It’s Time to Close the Gender Gap – But How?
Tanya Monsef Bunger '86
For the past decade, I have worked to advance women’s leadership globally. My vision is a world of gender equity: economically, politically, and socially. Global statistics indicate we still have a long way to go:
- Women make up half of the world's population and yet represent 70% of the world’s poor.
- Women work two thirds of the world’s working hours, yet receive just one tenth of the world's income.
- Of the world’s largest corporations, only 5% have female CEOs.
The Challenge Is Massive AND So Is the Opportunity
The challenge of achieving gender equity is massive, affecting millions of women around the globe. Yet, we can’t lose sight of the enormous opportunity.
“Study after study demonstrates that countries are more stable, peaceful, and prosperous when women are healthy, educated, and able to fully participate in their economies and societies.” – Catherine M. Russell, U.S. Ambassador-at-Large for Global Women's Issues
The business case for women’s equity has never been stronger or better articulated. McKinsey & Company, a global management consulting firm, indicates that bridging the gender gap would add $28 trillion of additional annual global GDP. That’s as much as the GDPs of U.S. and China combined! Fortune 500 companies with a higher percentage of female managers have returns of 30 percent greater than those with the lowest.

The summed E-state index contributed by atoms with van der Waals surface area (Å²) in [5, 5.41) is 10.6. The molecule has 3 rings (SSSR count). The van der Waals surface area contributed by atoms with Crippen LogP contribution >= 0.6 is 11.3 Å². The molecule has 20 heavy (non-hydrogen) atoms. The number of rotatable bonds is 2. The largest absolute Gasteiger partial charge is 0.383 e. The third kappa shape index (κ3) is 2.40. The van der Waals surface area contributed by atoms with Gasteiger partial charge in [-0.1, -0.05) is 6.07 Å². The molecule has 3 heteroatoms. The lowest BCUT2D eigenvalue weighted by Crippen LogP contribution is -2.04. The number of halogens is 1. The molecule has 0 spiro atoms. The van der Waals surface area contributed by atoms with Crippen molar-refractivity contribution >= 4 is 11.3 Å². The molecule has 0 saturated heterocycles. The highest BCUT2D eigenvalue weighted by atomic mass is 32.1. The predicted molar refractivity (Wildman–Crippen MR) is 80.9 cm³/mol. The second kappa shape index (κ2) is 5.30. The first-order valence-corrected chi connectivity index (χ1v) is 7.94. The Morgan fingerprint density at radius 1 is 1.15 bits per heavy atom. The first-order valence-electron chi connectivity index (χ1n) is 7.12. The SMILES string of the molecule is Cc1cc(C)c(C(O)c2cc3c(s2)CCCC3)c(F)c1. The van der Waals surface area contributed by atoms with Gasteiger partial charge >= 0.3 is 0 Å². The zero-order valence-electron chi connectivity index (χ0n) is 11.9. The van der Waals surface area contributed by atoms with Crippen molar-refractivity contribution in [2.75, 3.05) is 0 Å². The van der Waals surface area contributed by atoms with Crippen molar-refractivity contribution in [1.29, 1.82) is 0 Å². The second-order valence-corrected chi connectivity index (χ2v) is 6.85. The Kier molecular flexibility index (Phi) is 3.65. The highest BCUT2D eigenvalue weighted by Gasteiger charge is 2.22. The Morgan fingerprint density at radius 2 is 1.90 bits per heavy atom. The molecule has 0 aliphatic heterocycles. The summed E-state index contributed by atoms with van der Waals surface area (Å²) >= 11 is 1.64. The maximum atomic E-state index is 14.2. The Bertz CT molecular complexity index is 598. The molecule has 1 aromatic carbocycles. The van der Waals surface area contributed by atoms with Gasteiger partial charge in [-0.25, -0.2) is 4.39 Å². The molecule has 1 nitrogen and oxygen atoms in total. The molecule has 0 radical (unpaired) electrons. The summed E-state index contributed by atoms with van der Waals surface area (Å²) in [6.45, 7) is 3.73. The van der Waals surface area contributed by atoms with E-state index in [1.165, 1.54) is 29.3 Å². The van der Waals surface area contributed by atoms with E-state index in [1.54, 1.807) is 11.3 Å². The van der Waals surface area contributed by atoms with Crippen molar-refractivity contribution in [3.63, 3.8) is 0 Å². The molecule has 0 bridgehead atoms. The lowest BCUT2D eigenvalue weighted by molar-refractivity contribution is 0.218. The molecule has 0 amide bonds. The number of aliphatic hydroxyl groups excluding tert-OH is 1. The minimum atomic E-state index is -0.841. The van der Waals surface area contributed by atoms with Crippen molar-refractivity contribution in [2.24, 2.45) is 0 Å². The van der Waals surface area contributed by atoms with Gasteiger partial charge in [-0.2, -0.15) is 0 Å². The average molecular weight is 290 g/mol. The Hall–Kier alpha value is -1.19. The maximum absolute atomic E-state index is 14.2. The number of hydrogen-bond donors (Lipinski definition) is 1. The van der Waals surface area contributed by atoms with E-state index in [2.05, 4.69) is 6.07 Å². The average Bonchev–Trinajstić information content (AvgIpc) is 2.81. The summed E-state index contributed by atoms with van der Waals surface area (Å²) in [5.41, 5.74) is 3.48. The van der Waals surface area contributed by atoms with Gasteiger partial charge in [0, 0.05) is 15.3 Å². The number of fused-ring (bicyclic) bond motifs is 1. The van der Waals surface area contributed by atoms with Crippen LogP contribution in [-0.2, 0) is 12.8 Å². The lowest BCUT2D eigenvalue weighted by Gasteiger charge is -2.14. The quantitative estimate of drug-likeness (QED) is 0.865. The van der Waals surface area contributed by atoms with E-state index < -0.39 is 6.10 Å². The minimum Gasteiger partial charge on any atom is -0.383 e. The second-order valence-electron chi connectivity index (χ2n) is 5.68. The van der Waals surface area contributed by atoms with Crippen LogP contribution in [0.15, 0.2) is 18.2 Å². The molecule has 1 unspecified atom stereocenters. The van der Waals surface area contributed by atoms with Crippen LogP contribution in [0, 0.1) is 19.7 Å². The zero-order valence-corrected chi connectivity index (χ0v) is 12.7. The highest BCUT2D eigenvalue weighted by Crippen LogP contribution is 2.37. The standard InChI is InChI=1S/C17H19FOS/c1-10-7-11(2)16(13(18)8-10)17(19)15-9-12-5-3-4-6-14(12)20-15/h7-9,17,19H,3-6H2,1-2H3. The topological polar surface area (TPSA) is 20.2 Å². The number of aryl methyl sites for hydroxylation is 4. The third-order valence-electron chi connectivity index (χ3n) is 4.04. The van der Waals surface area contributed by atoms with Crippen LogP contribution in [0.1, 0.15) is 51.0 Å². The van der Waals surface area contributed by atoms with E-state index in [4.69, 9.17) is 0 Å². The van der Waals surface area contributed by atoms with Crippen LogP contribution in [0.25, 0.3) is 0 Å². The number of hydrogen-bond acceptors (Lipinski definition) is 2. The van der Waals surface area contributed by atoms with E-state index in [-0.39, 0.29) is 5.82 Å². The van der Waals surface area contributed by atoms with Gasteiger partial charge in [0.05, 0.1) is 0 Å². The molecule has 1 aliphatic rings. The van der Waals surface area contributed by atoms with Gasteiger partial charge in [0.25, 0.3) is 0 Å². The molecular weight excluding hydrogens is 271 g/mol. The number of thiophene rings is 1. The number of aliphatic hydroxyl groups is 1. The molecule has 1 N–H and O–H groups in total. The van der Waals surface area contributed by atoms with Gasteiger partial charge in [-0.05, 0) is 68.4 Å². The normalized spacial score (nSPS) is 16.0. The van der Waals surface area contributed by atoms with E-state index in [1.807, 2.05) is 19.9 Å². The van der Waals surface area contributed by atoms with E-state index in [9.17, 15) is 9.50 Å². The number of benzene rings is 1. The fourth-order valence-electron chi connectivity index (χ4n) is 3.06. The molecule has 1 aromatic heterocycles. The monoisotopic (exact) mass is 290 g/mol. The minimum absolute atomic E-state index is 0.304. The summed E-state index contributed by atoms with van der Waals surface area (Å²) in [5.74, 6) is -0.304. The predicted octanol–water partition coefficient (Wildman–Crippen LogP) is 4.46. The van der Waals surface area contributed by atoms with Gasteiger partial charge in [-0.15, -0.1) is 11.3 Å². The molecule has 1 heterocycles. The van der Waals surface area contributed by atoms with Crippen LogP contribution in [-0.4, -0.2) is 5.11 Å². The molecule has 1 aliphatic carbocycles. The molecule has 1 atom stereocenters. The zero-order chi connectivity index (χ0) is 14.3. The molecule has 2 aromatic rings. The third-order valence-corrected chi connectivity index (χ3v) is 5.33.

This imperative is not only limited to the developing world. There is much work to do in the United States. The U.S. ranks 28th in the Global Gender Gap Report behind countries like the Philippines, Nicaragua, and Mozambique. In wage equality, the U.S. now ranks 74th among 145 countries. Here in Silicon Valley, we lag behind the nation with only 11 percent female executives amongst the largest Bay Area companies, according to the Gender Diversity in Silicon Valley Report by Fenwick.
“Female talent remains one of the most underutilized business resources, either squandered through lack of progression or untapped from the onset.” – Industry Gender Gap Report, World Economic Forum
An Inclusive Solution to Creating Inclusion
This conversation is not new. What is new is the increasing number of men becoming advocates for change. The goal is to change the dialogue to bridge understanding between men and women.
“What we share is more powerful than what divides us.We stand together for gender equality” – United Nations #HeForShe Campaign
Today there are many vocal, powerful men advocates:
- Ziauddin Yousafzai, Father of Malala [Read More]
- Justin Trudeau, Canadian Prime Minister [Read More]
- Barack Obama, President of the United States [Read More]
What each of these men has in common is the understanding that they are part of the solution. They are using their voice to advance rights for women. Gender equity is a systemic challenge and it takes all of us working together to bring harmony into the world.
During a recent trip to The Gambia, I learned of the Starfish International program where boys were asked to take on girls chores to learn what it’s like to spend a day in a girl’s shoes. The learning from the boys and girls demonstrates the power of empathy in seeing the world through different eyes. Read more about the program.
How Can You Do Your Part
Which men in your life can you encourage to take a stand for gender equity? If you are a man, what can you do today to raise your voice and use your influence? You can start by joining the #HeForShe campaign and be part of the conversation to strive for gender equality. What else can men do to advance this cause.